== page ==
Maths for the Modern Economy

Mathematics Today Vol. 53 No. 5 October 2017

Extracts concerning uncertainty

Maths for the Modern Economy at the Royal Society (pg 209)

Both talks described the role of a mathematician in understanding the assumptions that have gone into a decision , subsequently challenging and testing these, and made a compelling case for employing [mathematicians].

Optimising Resilience: at the Edge of Computability (pg 233)

A number of authors argued that the classical Bayesian approaches can fail and a different type of is required to capture partial or conflicting sources of information.

The value of p-values (Letters, pg 241)

[As] one digs more deeply into any school of inference, difficulties arise. This should not be surprising: we are trying to make inferences about the real world, not some mathematical idealisation. Modern thought recognises that different schools of inference are helpful in shedding light on different kinds of question: there is, and indeed can be, no universally best method.

… Bayesian methodology is coherent – meaning that it is internally consistent. [This] is important, but our ultimate objective is to make a statement about the real world, so the key question is how well the data and our theories match. … [The] old criticism [is]that the Bayesian approach leads to the tail of mathematical coherence wagging the dog of the scientific question.

Comments

The first quote implies that uncertainty is important and widespread, and mathematicians have a role in uncovering and dealing with it. The second quote implies that even those who work on ‘quantifying uncertainty’ recognize that this ultimately impossible. The third quote is part of a suggestion that – done properly – the statistician’s p-values may be a useful adjunct to probabilities. I agree. But I do not think that this is always enough.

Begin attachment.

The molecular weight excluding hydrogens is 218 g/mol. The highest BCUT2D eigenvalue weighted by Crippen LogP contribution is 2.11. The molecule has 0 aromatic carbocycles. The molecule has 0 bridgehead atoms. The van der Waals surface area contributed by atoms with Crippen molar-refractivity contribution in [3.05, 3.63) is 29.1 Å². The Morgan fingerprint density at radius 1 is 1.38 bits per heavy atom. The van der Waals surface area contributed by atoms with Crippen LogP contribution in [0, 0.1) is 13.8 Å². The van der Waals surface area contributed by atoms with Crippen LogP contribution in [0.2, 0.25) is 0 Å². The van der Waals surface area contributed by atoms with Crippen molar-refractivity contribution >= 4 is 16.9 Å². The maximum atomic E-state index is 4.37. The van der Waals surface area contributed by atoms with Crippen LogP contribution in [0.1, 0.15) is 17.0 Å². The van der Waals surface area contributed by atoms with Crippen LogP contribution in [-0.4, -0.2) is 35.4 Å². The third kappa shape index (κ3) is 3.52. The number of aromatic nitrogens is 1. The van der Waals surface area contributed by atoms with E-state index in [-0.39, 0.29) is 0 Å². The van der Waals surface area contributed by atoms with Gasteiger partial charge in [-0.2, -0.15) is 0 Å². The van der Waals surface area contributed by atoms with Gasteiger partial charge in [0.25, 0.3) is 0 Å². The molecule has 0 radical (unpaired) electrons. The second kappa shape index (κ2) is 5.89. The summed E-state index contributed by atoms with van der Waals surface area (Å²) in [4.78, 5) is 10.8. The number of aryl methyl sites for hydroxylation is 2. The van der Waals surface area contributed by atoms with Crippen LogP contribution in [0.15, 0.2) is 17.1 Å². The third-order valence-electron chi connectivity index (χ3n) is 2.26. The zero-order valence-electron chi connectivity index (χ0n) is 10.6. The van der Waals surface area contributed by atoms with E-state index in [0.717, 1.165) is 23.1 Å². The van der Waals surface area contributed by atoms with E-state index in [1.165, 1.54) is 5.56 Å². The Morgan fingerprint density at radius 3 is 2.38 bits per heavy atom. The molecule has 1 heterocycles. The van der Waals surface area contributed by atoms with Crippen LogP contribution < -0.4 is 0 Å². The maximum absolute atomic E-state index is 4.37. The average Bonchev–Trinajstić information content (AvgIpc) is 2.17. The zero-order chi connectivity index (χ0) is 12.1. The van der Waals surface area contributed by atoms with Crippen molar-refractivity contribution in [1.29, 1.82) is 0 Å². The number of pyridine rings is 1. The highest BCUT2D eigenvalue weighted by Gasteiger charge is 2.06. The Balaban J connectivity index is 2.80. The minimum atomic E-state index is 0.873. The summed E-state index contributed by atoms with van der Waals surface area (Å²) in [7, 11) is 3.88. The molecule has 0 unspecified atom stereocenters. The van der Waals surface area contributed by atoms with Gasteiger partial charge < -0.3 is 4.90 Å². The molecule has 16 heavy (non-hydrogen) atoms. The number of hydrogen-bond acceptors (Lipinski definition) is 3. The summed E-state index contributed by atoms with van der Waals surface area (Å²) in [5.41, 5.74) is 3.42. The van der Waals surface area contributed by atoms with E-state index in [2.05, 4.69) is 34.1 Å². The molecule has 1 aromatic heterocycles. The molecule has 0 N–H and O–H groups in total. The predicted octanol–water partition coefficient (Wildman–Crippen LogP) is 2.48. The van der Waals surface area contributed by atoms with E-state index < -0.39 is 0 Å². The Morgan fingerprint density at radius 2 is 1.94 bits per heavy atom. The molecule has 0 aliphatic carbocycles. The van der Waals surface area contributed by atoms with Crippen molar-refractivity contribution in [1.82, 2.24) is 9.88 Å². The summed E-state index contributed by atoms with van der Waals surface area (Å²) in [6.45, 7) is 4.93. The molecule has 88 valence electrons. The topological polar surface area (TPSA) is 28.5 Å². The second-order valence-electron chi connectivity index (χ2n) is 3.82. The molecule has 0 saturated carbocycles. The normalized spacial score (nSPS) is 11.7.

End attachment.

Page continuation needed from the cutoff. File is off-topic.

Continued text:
It seems to me that one can often derive a reasonable probability based on assumptions that are generally accepted by some community, or possibly derive different probabilities for different communities. The next most significant stage is not to supplement the probability/probabilities by some number, but to explicate the assumptions and to develop credible scenarios under which they may fail.

For example, if asked for the probability of a run of Heads when tossing a coin, we might calculate the answer for the usual assumptions and then point out how these could fail (e.g. by using a carefully engineered machine to toss).

Dave Marsay

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